In How To Be we’re going to look at a variety of characters from Not D&D and conceptualise how you might go about making a version of that character in the form of D&D that matters on this blog, D&D 4th Edition. Our guidelines are as follows:
- This is going to be a brief rundown of ways to make a character that ‘feels’ like the source character
- This isn’t meant to be comprehensive or authoritative but as a creative exercise
- While not every character can work immediately out of the box, the aim is to make sure they have a character ‘feel’ as soon as possible
- The character has to have the ‘feeling’ of the character by at least midway through Heroic
When building characters in 4th Edition it’s worth remembering that there are a lot of different ways to do the same basic thing. This isn’t going to be comprehensive, or even particularly fleshed out, and instead give you some places to start when you want to make something.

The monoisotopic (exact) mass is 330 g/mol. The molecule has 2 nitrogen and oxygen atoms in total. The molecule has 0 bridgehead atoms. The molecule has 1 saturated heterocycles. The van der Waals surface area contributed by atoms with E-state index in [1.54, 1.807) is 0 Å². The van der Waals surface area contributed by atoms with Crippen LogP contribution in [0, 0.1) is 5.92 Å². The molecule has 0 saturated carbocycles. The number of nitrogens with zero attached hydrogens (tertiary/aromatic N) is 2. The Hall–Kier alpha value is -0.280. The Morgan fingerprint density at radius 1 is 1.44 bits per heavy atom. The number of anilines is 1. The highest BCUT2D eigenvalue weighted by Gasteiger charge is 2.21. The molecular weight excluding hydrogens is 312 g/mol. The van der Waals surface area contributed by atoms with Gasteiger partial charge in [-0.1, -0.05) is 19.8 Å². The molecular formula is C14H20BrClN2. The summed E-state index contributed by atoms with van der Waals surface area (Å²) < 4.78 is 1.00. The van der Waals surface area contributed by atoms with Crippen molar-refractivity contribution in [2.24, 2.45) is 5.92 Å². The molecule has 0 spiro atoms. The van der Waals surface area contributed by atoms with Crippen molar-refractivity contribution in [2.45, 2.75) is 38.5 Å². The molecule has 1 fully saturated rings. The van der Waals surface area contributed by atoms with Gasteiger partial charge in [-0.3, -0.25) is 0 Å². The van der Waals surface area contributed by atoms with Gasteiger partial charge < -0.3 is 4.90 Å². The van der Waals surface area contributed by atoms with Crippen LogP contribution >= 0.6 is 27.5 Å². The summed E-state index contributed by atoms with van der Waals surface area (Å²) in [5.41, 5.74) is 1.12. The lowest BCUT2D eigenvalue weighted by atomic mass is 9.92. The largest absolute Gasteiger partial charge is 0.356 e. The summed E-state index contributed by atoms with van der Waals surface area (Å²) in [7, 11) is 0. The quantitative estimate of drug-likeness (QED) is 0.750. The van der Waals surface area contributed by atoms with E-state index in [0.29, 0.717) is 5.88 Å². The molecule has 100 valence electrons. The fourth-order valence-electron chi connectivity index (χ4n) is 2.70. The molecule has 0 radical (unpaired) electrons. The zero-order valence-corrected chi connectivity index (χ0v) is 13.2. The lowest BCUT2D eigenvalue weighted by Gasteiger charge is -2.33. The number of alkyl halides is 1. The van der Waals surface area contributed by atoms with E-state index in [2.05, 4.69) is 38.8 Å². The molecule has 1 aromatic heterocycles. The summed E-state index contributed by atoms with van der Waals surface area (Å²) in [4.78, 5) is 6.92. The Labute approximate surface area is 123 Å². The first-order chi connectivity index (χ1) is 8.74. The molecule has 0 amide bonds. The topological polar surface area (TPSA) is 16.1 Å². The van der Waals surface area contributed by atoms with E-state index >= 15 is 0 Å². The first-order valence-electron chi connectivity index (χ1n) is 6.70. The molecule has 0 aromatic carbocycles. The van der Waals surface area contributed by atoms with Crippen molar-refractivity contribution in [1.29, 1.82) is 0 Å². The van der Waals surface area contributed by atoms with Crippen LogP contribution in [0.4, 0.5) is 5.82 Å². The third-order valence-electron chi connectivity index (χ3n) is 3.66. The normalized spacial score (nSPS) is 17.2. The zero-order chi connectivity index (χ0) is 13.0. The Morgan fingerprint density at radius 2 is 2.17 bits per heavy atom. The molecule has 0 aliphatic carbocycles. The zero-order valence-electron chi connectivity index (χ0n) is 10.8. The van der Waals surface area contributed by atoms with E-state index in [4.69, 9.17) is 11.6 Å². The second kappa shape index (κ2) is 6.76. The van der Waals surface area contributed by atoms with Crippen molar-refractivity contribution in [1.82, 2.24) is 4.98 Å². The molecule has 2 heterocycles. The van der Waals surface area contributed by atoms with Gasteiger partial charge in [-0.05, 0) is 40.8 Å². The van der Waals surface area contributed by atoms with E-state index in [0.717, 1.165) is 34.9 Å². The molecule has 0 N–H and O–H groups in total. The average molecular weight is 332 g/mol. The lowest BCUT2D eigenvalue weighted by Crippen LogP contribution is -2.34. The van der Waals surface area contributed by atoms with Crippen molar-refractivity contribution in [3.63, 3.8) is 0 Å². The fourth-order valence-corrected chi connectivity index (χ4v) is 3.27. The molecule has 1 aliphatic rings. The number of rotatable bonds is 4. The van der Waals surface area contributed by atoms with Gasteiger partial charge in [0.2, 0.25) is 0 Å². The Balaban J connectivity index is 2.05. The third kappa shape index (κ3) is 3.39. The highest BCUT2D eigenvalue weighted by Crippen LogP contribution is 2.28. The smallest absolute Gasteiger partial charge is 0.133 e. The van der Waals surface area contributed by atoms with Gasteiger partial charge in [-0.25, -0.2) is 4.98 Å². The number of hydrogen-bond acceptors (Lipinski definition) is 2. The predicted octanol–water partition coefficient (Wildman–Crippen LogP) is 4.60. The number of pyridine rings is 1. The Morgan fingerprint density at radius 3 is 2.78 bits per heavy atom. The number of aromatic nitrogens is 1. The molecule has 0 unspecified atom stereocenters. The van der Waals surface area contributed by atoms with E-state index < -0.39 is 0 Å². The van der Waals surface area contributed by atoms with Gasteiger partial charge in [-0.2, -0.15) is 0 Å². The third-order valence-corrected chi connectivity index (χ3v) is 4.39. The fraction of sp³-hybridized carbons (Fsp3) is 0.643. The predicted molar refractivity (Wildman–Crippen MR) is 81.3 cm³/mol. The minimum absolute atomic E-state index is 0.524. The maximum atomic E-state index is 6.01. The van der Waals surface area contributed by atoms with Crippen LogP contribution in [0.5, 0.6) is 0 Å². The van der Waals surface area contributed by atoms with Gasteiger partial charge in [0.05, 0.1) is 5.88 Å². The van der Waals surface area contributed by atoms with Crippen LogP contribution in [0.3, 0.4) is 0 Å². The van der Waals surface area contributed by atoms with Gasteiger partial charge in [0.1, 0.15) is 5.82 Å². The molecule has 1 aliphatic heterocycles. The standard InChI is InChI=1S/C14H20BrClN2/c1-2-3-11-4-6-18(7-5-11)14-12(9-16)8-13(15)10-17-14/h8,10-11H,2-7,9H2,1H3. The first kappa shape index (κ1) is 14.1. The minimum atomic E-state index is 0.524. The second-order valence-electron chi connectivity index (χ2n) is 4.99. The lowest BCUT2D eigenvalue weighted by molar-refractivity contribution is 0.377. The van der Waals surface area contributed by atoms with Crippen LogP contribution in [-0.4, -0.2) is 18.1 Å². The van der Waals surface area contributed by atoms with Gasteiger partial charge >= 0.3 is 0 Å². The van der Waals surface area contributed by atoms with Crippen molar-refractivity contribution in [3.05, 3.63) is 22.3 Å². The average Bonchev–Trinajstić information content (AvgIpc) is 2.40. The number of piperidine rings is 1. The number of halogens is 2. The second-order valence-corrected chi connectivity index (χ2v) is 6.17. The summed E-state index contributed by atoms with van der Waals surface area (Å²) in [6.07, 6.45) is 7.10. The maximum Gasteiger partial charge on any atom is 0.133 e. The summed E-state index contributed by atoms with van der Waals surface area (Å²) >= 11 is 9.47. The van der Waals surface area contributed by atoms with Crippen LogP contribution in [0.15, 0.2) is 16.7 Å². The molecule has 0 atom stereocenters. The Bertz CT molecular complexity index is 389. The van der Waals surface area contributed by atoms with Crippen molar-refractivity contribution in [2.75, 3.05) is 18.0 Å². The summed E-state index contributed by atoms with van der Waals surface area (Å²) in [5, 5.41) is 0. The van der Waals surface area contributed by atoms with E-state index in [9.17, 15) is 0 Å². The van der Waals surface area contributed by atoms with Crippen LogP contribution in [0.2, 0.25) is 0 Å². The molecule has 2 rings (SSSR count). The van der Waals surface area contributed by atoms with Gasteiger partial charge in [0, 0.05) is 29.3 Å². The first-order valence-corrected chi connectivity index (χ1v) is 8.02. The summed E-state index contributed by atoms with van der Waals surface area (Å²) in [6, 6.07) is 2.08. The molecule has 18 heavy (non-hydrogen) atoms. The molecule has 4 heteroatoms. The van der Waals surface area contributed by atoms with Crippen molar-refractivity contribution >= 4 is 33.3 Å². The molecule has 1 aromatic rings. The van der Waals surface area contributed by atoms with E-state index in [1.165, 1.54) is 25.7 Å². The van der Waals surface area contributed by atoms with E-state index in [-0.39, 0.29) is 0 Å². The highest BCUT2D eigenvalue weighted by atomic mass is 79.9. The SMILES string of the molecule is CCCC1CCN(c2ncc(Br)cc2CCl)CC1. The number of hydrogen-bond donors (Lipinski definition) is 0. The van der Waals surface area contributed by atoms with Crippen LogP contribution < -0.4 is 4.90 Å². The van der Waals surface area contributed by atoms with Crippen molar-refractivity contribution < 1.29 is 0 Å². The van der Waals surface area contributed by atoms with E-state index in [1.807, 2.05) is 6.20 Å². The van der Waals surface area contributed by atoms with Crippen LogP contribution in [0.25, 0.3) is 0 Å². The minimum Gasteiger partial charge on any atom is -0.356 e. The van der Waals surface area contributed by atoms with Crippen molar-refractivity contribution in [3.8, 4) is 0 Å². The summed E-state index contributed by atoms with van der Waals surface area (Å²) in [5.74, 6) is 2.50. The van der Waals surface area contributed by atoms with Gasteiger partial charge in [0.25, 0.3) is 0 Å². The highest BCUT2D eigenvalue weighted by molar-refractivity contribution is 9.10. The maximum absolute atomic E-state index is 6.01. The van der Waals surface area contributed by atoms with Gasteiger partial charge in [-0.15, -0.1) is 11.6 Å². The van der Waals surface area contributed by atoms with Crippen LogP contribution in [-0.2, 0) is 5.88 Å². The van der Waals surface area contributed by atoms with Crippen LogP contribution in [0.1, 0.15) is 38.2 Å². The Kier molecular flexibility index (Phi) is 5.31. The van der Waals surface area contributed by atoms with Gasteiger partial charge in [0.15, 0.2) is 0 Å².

Another thing to remember is that 4e characters tend to be more about collected interactions of groups of things – it’s not that you get a build with specific rules about what you have to take, and when, and why, like you’re lockpicking your way through a design in the hopes of getting an overlap eventually. Character building is about packages, not programs, and we’ll talk about some packages and reference them going forwards.
It’s June, it’s Fox’s birthday month, and it’s pride month, which means I have to find a character who’s some variety of queer, and also one of Fox’s favourite characters. The good news is that every single one of Fox’s favourite characters is queer, because they’re her favourite characters, and that’s how that works. I’m a media studies scholar.
Let’s talk about a contentious argument from 2001, which we’re all over now. Let’s talk about Sheik, from The Legend of Zelda: Ocarina of Time.Continue Reading →